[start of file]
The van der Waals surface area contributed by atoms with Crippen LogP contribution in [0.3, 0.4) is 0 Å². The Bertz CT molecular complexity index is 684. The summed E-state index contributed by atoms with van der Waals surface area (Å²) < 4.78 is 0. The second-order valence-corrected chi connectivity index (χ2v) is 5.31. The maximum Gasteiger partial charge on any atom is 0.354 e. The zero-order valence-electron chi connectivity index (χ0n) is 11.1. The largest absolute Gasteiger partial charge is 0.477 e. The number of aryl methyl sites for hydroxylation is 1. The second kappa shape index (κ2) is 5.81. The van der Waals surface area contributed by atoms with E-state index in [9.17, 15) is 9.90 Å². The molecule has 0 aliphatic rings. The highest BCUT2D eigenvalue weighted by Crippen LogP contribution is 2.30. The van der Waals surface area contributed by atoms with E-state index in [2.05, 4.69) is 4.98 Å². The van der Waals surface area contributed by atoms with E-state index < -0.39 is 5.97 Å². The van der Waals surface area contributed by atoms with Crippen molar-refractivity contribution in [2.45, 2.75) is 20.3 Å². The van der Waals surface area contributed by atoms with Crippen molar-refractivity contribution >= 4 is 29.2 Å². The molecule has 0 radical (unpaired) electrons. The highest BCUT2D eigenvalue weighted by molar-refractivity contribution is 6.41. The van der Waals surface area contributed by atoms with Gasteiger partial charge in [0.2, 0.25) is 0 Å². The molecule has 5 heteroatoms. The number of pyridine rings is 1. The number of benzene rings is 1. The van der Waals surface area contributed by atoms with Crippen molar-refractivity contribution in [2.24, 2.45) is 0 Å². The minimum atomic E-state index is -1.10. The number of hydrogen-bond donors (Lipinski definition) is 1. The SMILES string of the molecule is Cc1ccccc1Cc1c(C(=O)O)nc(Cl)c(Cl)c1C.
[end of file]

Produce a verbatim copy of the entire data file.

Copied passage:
The van der Waals surface area contributed by atoms with Crippen LogP contribution in [0.3, 0.4) is 0 Å². The Bertz CT molecular complexity index is 684. The summed E-state index contributed by atoms with van der Waals surface area (Å²) < 4.78 is 0. The second-order valence-corrected chi connectivity index (χ2v) is 5.31. The maximum Gasteiger partial charge on any atom is 0.354 e. The zero-order valence-electron chi connectivity index (χ0n) is 11.1. The largest absolute Gasteiger partial charge is 0.477 e. The number of aryl methyl sites for hydroxylation is 1. The second kappa shape index (κ2) is 5.81. The van der Waals surface area contributed by atoms with E-state index in [9.17, 15) is 9.90 Å². The molecule has 0 aliphatic rings. The highest BCUT2D eigenvalue weighted by Crippen LogP contribution is 2.30. The van der Waals surface area contributed by atoms with E-state index in [2.05, 4.69) is 4.98 Å². The van der Waals surface area contributed by atoms with E-state index < -0.39 is 5.97 Å². The van der Waals surface area contributed by atoms with Crippen molar-refractivity contribution in [2.45, 2.75) is 20.3 Å². The van der Waals surface area contributed by atoms with Crippen molar-refractivity contribution >= 4 is 29.2 Å². The molecule has 0 radical (unpaired) electrons. The highest BCUT2D eigenvalue weighted by molar-refractivity contribution is 6.41. The van der Waals surface area contributed by atoms with Gasteiger partial charge in [0.2, 0.25) is 0 Å². The molecule has 5 heteroatoms. The number of pyridine rings is 1. The number of benzene rings is 1. The van der Waals surface area contributed by atoms with Crippen molar-refractivity contribution in [2.24, 2.45) is 0 Å². The minimum atomic E-state index is -1.10. The number of hydrogen-bond donors (Lipinski definition) is 1. The SMILES string of the molecule is Cc1ccccc1Cc1c(C(=O)O)nc(Cl)c(Cl)c1C.